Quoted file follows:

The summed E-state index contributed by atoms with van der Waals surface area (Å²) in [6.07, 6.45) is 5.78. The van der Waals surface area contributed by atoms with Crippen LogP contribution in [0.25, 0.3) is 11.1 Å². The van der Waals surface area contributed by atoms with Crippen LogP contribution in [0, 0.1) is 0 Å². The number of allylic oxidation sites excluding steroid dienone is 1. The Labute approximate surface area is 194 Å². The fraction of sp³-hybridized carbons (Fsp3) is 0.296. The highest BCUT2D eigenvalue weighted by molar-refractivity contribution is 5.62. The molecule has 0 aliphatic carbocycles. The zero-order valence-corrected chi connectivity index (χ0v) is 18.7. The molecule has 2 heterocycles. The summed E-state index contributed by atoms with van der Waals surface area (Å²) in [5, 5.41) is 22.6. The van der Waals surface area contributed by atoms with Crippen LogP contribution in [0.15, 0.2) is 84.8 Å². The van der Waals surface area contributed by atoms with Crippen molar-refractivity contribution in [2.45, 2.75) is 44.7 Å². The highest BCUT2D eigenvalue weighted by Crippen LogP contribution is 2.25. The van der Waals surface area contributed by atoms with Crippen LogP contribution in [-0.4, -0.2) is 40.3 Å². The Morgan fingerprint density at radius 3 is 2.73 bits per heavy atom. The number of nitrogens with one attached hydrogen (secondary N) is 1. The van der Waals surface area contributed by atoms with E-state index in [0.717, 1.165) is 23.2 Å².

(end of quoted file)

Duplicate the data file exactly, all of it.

The summed E-state index contributed by atoms with van der Waals surface area (Å²) in [6.07, 6.45) is 5.78. The van der Waals surface area contributed by atoms with Crippen LogP contribution in [0.25, 0.3) is 11.1 Å². The van der Waals surface area contributed by atoms with Crippen LogP contribution in [0, 0.1) is 0 Å². The number of allylic oxidation sites excluding steroid dienone is 1. The Labute approximate surface area is 194 Å². The fraction of sp³-hybridized carbons (Fsp3) is 0.296. The highest BCUT2D eigenvalue weighted by molar-refractivity contribution is 5.62. The molecule has 0 aliphatic carbocycles. The zero-order valence-corrected chi connectivity index (χ0v) is 18.7. The molecule has 2 heterocycles. The summed E-state index contributed by atoms with van der Waals surface area (Å²) in [5, 5.41) is 22.6. The van der Waals surface area contributed by atoms with Crippen LogP contribution in [0.15, 0.2) is 84.8 Å². The van der Waals surface area contributed by atoms with Crippen molar-refractivity contribution in [2.45, 2.75) is 44.7 Å². The highest BCUT2D eigenvalue weighted by Crippen LogP contribution is 2.25. The van der Waals surface area contributed by atoms with Crippen LogP contribution in [-0.4, -0.2) is 40.3 Å². The Morgan fingerprint density at radius 3 is 2.73 bits per heavy atom. The number of nitrogens with one attached hydrogen (secondary N) is 1. The van der Waals surface area contributed by atoms with E-state index in [0.717, 1.165) is 23.2 Å².